Ford Motor Co.'s Twin Cities assembly plant will close on Dec. 19, marking the end of auto production in Minnesota for the automaker.
The Dearborn, Mich.-based company notified workers Monday. The factory makes the Ranger small pickup, a product with declining sales that Ford is discontinuing.
The facility has about 880 workers, Ford spokeswoman Marcey Evans said. That's about half the number five years ago when the automaker first announced plans to close the plant in 2008. Ford later extended the closing date to the end of 2011, rejecting a plea from former Gov. Tim Pawlenty and other officials to keep the facility open for good.
Officials of United Auto Workers Local 879, which represents assembly workers at the plant, could not be reached for comment Monday. Earlier this year, union leaders said Ford told them that the plant would close Dec. 22.
The shutdown coincides with the automaker's plan to drop the small pickup line in favor of its larger pickups. The Ranger, which peaked in popularity in 1999, is the only vehicle made at the St. Paul plant. The demise of the Ranger, the cost of retrofitting the factory to make other vehicles and its distance from Ford's industrial heartland were too much to overcome.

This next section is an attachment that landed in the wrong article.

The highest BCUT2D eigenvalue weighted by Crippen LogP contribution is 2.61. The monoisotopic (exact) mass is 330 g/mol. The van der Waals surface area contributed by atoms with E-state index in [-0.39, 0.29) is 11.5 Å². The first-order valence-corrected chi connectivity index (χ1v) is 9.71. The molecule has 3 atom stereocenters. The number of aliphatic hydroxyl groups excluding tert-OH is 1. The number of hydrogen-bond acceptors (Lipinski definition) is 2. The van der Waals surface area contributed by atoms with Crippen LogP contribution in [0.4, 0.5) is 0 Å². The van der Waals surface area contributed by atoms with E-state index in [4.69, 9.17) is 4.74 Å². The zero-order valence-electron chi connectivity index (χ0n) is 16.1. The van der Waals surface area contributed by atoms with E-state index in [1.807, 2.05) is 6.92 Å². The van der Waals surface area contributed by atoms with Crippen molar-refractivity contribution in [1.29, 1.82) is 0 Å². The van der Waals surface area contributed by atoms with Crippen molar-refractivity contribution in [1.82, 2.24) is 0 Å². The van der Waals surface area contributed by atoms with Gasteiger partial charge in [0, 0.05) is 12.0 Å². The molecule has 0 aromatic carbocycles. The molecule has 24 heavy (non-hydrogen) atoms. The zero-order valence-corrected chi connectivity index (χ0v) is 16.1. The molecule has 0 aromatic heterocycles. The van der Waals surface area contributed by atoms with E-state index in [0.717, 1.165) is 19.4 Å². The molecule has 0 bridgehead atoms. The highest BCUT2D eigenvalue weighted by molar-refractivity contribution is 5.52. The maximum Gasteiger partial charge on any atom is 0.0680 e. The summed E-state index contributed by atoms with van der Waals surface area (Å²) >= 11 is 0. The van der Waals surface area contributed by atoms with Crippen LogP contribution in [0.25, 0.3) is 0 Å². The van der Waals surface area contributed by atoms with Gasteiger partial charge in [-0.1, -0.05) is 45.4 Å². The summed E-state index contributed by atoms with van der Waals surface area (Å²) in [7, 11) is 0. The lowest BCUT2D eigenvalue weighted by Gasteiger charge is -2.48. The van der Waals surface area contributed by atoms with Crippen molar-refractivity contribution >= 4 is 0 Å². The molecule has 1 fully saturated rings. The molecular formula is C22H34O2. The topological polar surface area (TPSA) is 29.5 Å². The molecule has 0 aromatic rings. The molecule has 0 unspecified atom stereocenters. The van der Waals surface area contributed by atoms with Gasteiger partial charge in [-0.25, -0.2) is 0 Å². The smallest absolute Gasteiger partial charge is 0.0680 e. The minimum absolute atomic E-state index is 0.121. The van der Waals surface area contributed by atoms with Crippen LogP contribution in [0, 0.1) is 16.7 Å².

Ford has said it intends to market the 140-acre site next year but doesn't have specific redevelopment plans and doesn't have a date it will put it up for sale. Redevelopment of the site may prove complicated, experts say, because of contamination issues associated with years of manufacturing and a labyrinth of tunnels underneath the factory grounds.
After the shutdown, it will take six to 12 months to decommission the facility, which involves removing equipment and fluids stored in the plant and razing the buildings. Ford hasn't said what it will do with a separate two-story training center built in 1999 with big state subsidies.
"While we are sad to see their doors close, we are optimistic about the opportunity to use this land to create new businesses and jobs," said St. Paul Mayor Chris Coleman in prepared statement. "Through our partnership with Ford and a redevelopment framework in place, we will create new uses for this site that are of the greatest benefit to the region."
Attracted by cheap hydropower, Ford started building vehicles at the current St. Paul site near the Mississippi River in 1925. It converted to an all-truck assembly operation in 1978.
Susan Feyder • 612-673-1723